You’re quite right to say that in my recent book I have come round somewhat to the sort of view that I previously classed as “weak a priorism”. This is partly because I find that few readers have been persuaded by my earlier support for “strong a priorism”! I do still think that weak a priorism has the problem that I pointed out before. However, it doesn’t strike me as being so important now. The reason is that I now think that what is living in Hegel’s Philosophy of Nature is the overall account of nature that he gives in terms of progressively ordered stages, and the metaphysics of nature that is bound up with that, i.e. where nature contains the two dimensions of the concept and matter and with a gradually increasing permeation of the latter by the former. Even if, within that framework, Hegel takes up certain scientific views of his time and – as you put it – crystallises or ossifies those views, ones that we can no longer accept, the overall framework can still be of interest and relevance to us. When I wrote Petrified Intelligence I was concerned that if we thought that this was what Hegel was doing (taking up then-current scientific beliefs), then his Philosophy of Nature would end up as just a tissue of no-longer-plausible, out-of-date scientific findings and there’d be nothing in it to interest us today. And indeed I do think this is how the Philosophy of Nature is sometimes seen, even by Hegel scholars, hence in part the neglect of it. When I wrote Petrified Intelligence, as I mentioned earlier, most of the work being done on the Philosophy of Nature seemed to be quite historical, reconstructing its background in the history of science – it being assumed that its interest could only be historical. So that was what I wanted to combat. But I now think we can combat the assumption that the Philosophy of Nature is of merely historic interest just as effectively by saying that even if it’s a reconstruction of 1810s-and-1820s science, the metaphysical framework in light of which Hegel did that reconstructive work can still be of interest to us, a contemporary interest that transcends that of the particular scientific materials being reconstructed.


The environmental problem is certainly one of the main emergencies of the contemporary world. The current conversation on this issue shows us that a new approach to nature is needed. Indeed, it seems that the environmental problem is intrinsically linked with the human attitude of irresponsible appropriation and exploitation of nature according to our own needs. This is a theme that you address in several of your texts and articles. What role do you think philosophy, and in particular the tradition of Classical German Philosophy can play in this change of perspective?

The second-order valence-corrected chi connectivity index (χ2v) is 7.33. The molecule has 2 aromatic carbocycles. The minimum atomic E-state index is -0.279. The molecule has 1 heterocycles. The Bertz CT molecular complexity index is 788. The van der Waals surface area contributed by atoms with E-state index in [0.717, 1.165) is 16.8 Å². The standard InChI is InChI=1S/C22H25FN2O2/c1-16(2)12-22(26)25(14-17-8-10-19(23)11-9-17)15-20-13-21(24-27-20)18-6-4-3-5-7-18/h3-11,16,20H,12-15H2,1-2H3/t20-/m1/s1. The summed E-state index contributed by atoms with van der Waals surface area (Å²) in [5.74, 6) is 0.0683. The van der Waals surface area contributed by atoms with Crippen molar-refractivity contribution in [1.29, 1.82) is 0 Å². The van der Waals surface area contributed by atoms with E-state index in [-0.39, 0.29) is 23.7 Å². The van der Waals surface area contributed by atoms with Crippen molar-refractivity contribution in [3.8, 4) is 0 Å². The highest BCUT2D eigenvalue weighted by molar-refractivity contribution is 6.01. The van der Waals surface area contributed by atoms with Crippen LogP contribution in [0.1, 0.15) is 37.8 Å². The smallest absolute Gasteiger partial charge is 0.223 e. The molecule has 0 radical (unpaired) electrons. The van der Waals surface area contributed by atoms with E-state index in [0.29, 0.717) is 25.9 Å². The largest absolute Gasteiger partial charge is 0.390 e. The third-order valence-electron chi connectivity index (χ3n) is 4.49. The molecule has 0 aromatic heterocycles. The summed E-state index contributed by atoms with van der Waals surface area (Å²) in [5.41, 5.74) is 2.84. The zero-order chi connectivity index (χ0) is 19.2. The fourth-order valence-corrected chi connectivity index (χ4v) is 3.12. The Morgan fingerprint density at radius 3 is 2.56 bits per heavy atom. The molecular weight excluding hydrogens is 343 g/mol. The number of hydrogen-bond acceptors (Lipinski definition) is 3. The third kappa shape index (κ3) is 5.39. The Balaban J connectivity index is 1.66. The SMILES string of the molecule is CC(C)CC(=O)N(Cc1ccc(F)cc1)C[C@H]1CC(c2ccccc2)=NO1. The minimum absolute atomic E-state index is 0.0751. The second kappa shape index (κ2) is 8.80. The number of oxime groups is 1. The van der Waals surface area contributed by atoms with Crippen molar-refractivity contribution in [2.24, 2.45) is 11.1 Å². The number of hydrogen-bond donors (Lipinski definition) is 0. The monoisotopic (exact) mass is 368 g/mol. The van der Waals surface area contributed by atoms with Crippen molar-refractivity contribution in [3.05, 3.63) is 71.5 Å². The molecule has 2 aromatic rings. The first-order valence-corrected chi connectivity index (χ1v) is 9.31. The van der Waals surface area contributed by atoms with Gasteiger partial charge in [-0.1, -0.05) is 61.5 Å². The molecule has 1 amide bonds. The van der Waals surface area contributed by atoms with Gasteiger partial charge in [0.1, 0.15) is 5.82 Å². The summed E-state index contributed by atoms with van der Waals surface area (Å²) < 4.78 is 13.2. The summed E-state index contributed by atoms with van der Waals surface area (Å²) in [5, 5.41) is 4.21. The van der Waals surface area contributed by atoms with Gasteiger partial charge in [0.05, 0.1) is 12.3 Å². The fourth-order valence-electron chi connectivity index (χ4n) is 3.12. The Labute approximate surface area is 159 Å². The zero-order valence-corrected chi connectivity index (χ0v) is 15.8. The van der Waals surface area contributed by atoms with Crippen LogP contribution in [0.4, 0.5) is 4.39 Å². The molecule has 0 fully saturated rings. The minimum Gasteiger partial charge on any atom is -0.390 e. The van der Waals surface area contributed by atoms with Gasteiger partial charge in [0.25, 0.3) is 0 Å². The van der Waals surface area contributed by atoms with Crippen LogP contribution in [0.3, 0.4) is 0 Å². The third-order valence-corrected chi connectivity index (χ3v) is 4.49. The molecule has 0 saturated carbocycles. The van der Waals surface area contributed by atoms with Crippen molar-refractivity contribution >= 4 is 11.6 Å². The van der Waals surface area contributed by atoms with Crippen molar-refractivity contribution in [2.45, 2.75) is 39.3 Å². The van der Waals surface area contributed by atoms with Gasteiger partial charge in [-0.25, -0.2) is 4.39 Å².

At best, I think Classical German Philosophy can remind us that we are situated within and necessarily dependent upon nature, and that the various levels within nature – the chemical, electrical, physical, mechanical, etc. – depend on one another as well. It can thus remind us that nature as a whole whose are mutually dependent, and that the organisation of nature is a precondition of our own autonomy. Indeed, Schelling and Hegel think that in non-human living organisms there is a level of self-organisation and self-constitution that prefigures human autonomy; and that in physical nature there are levels of self-organisation that prefigure that found in living organisms. If the autonomy of human beings gives us grounds to respect them, then it seems to follow that we also have grounds for respecting natural beings at least in proportion to how far they exhibit self-organisation (as approximating to autonomy). That said, Hegel at worst doesn’t follow this conclusion but argues that because we as human individuals are free we are entitled to appropriate the natural world at will. But arguably this is inconsistent with the broader import of his Philosophy of Nature. We could think about this not only in terms of what sort of moral consideration – such as respect – we ought to give to non-human natural entities, but also in terms of causal consequences. Insofar as German Idealism highlights our embeddedness in nature as a whole interlocking system, it also implies that our actions are bound to have causal ramifications throughout this system. It thus offers us a picture of human-nature relations that can encourage us to consider the environmental effects of all of our actions. Indeed, if our autonomy depends on nature having the overall organisation that it does, then perhaps we are required, in the name of our own autonomy, to do our best to act so that this organisation is preserved. And that need not be merely as an instrumental means to securing our autonomy; arguably, an adequate understanding of what our autonomy is means seeing it as located in nature in the first place.


Finally, as we have done in previous interviews, we would like to ask you to list at least five books or contributions on Classical German Philosophy that have been crucial to your education.

Frederick Beiser, German Idealism: The Struggle against Subjectivism, 1781-1801

Manfred Frank, Unendliche Annäherung: Die Anfänge der philosophischen Frühromantik

Michael Hardimon, Hegel’s Social Philosophy: The Project of Reconciliation

Elaine Miller, The Vegetative Soul: From Philosophy of Nature to Subjectivity in the Feminine

Robert Stern, Hegel, Kant and the Structure of the Object.


Previous Hegelian Interviews:

Francesca Menegoni

Rocío Zambrana

Paul Redding

Ludwig Siep